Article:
New Zealander Billy Bowden has been called in to umpire the fraught third cricket test between Australia and India as the International Cricket Council (ICC) tries to end the row between the two teams.
West Indian umpire Steve Bucknor was yesterday dropped from the third test, and Bowden was named to stand in his place.
This follows widespread criticism of Bucknor's performance in the second test in Sydney.
"Steve accepts that his presence was a problem and in the best interests of the game he accepted the decision," said ICC president Malcolm Speed.
Bowden, who was last night in New Plymouth to officiate at a provincial match, has become one of the game's leading umpires after being known in his early days more for his colourful antics than his calls.
He will walk into an explosive situation when the third test begins next Wednesday in Perth.
The ICC appears to have gone out of its way to satisfy Indian concerns - it has also allowed Indian spinner Harbhajan Singh to resume playing until his appeal against a three-match ban is heard.
On Monday, India suspended the tour after ICC match referee Mike Proctor suspended Harbhajan for three matches for racially abusing Australian all-rounder Andrew Symonds during the ill-tempered second test.
Harbhajan denies the charge, and the Board of Control for Cricket in India lodged an appeal on his behalf.
It also demanded Bucknor be sacked because of blunders the 61-year-old made during the second test.
The most significant was on the first day when Symonds was incorrectly given not out on 30 before going on to make 162 not out.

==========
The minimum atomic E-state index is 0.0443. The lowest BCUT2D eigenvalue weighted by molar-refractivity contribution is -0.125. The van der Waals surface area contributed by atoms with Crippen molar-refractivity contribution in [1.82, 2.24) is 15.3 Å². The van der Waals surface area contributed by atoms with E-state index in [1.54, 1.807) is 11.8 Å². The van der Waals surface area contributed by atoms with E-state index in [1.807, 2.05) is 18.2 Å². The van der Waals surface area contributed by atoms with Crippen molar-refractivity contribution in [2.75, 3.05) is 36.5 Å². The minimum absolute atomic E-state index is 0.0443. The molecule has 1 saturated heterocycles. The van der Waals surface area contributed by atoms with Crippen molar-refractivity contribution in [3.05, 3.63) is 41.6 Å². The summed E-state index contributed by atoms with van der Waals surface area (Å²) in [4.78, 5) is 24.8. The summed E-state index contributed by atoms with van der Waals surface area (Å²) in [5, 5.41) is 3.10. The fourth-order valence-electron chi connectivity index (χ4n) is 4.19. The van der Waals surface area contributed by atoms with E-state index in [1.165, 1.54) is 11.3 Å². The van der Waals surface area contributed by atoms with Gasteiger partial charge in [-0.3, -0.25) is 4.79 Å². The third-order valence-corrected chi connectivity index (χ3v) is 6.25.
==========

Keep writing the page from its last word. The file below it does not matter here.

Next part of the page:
Then on the last day, India's Rahul Dravid was wrongly given out when he was trying to save the game, which India lost by 122 runs.
The ICC does not usually let member nations interfere or oppose the appointment of umpires but Speed said the changes had been made to defuse the escalating row and ensure the series proceeded.
"It is an extraordinary set of circumstances and we want to take some of the tension out of the situation," Speed said.
The ICC's chief match referee, Ranjan Madugalle, has been appointed to act as a mediator in the row between Australian captain Ricky Ponting and Indian skipper Anil Kumble.
The former Sri Lanka batsman will speak with the feuding captains during the Perth test, Speed said.
Kumble evoked memories of Bill Woodfull's comment to the touring English side during the infamous "bodyline" series in 1932-33, by saying after the second test that "only one team was playing within the spirit of the game".
Ponting defended the behaviour of his teammates, saying they played the game hard but fair, but said he would be happy to meet Kumble to try to resolve their differences.